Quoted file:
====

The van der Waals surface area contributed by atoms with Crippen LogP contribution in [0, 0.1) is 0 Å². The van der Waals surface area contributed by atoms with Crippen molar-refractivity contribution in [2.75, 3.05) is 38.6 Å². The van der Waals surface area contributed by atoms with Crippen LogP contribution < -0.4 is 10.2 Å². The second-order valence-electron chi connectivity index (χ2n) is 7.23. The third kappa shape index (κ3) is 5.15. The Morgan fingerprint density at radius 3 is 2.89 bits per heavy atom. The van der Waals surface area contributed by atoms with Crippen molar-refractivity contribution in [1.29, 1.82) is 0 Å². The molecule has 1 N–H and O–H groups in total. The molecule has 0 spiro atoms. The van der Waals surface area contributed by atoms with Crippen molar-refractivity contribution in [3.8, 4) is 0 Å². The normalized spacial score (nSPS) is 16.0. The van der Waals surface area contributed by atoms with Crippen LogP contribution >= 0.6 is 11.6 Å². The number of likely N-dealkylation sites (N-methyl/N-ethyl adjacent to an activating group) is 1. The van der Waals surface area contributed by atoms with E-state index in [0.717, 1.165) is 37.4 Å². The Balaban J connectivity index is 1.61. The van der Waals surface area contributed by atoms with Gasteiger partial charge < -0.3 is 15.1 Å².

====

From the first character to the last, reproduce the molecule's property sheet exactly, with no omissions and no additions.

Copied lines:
The van der Waals surface area contributed by atoms with Crippen LogP contribution in [0, 0.1) is 0 Å². The van der Waals surface area contributed by atoms with Crippen molar-refractivity contribution in [2.75, 3.05) is 38.6 Å². The van der Waals surface area contributed by atoms with Crippen LogP contribution < -0.4 is 10.2 Å². The second-order valence-electron chi connectivity index (χ2n) is 7.23. The third kappa shape index (κ3) is 5.15. The Morgan fingerprint density at radius 3 is 2.89 bits per heavy atom. The van der Waals surface area contributed by atoms with Crippen molar-refractivity contribution in [1.29, 1.82) is 0 Å². The molecule has 1 N–H and O–H groups in total. The molecule has 0 spiro atoms. The van der Waals surface area contributed by atoms with Crippen molar-refractivity contribution in [3.8, 4) is 0 Å². The normalized spacial score (nSPS) is 16.0. The van der Waals surface area contributed by atoms with Crippen LogP contribution >= 0.6 is 11.6 Å². The number of likely N-dealkylation sites (N-methyl/N-ethyl adjacent to an activating group) is 1. The van der Waals surface area contributed by atoms with E-state index in [0.717, 1.165) is 37.4 Å². The Balaban J connectivity index is 1.61. The van der Waals surface area contributed by atoms with Gasteiger partial charge < -0.3 is 15.1 Å².